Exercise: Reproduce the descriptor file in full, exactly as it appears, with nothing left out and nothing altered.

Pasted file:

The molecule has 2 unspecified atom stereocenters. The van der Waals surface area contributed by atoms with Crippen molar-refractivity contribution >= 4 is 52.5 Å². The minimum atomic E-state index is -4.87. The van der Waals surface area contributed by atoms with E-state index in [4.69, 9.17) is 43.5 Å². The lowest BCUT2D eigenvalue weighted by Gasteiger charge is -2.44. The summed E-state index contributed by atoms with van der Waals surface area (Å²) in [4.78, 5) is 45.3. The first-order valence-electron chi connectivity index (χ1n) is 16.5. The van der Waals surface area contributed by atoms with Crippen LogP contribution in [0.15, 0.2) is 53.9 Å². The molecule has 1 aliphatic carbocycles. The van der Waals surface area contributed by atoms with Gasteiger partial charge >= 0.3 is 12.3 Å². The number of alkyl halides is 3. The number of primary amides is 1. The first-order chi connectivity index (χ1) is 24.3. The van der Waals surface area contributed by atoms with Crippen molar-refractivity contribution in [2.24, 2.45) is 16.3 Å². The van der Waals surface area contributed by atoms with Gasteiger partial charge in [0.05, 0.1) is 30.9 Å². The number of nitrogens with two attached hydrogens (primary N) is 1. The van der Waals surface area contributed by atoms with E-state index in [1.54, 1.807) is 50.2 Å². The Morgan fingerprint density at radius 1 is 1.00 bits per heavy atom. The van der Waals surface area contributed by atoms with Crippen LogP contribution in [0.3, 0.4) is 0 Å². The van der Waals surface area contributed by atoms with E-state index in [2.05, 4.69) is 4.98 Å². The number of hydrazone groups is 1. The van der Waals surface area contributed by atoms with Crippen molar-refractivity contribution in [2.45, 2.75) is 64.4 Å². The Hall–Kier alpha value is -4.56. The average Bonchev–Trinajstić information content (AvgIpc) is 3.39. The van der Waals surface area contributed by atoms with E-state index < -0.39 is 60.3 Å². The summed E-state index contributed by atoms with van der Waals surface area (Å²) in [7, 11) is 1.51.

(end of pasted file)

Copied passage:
The molecule has 2 unspecified atom stereocenters. The van der Waals surface area contributed by atoms with Crippen molar-refractivity contribution >= 4 is 52.5 Å². The minimum atomic E-state index is -4.87. The van der Waals surface area contributed by atoms with E-state index in [4.69, 9.17) is 43.5 Å². The lowest BCUT2D eigenvalue weighted by Gasteiger charge is -2.44. The summed E-state index contributed by atoms with van der Waals surface area (Å²) in [4.78, 5) is 45.3. The first-order valence-electron chi connectivity index (χ1n) is 16.5. The van der Waals surface area contributed by atoms with Crippen LogP contribution in [0.15, 0.2) is 53.9 Å². The molecule has 1 aliphatic carbocycles. The van der Waals surface area contributed by atoms with Gasteiger partial charge >= 0.3 is 12.3 Å². The number of alkyl halides is 3. The number of primary amides is 1. The first-order chi connectivity index (χ1) is 24.3. The van der Waals surface area contributed by atoms with Crippen molar-refractivity contribution in [2.24, 2.45) is 16.3 Å². The van der Waals surface area contributed by atoms with Gasteiger partial charge in [0.05, 0.1) is 30.9 Å². The number of nitrogens with two attached hydrogens (primary N) is 1. The van der Waals surface area contributed by atoms with E-state index in [1.54, 1.807) is 50.2 Å². The Morgan fingerprint density at radius 1 is 1.00 bits per heavy atom. The van der Waals surface area contributed by atoms with Crippen LogP contribution in [0.3, 0.4) is 0 Å². The van der Waals surface area contributed by atoms with E-state index in [2.05, 4.69) is 4.98 Å². The number of hydrazone groups is 1. The van der Waals surface area contributed by atoms with Crippen molar-refractivity contribution in [2.45, 2.75) is 64.4 Å². The Hall–Kier alpha value is -4.56. The average Bonchev–Trinajstić information content (AvgIpc) is 3.39. The van der Waals surface area contributed by atoms with E-state index < -0.39 is 60.3 Å². The summed E-state index contributed by atoms with van der Waals surface area (Å²) in [7, 11) is 1.51.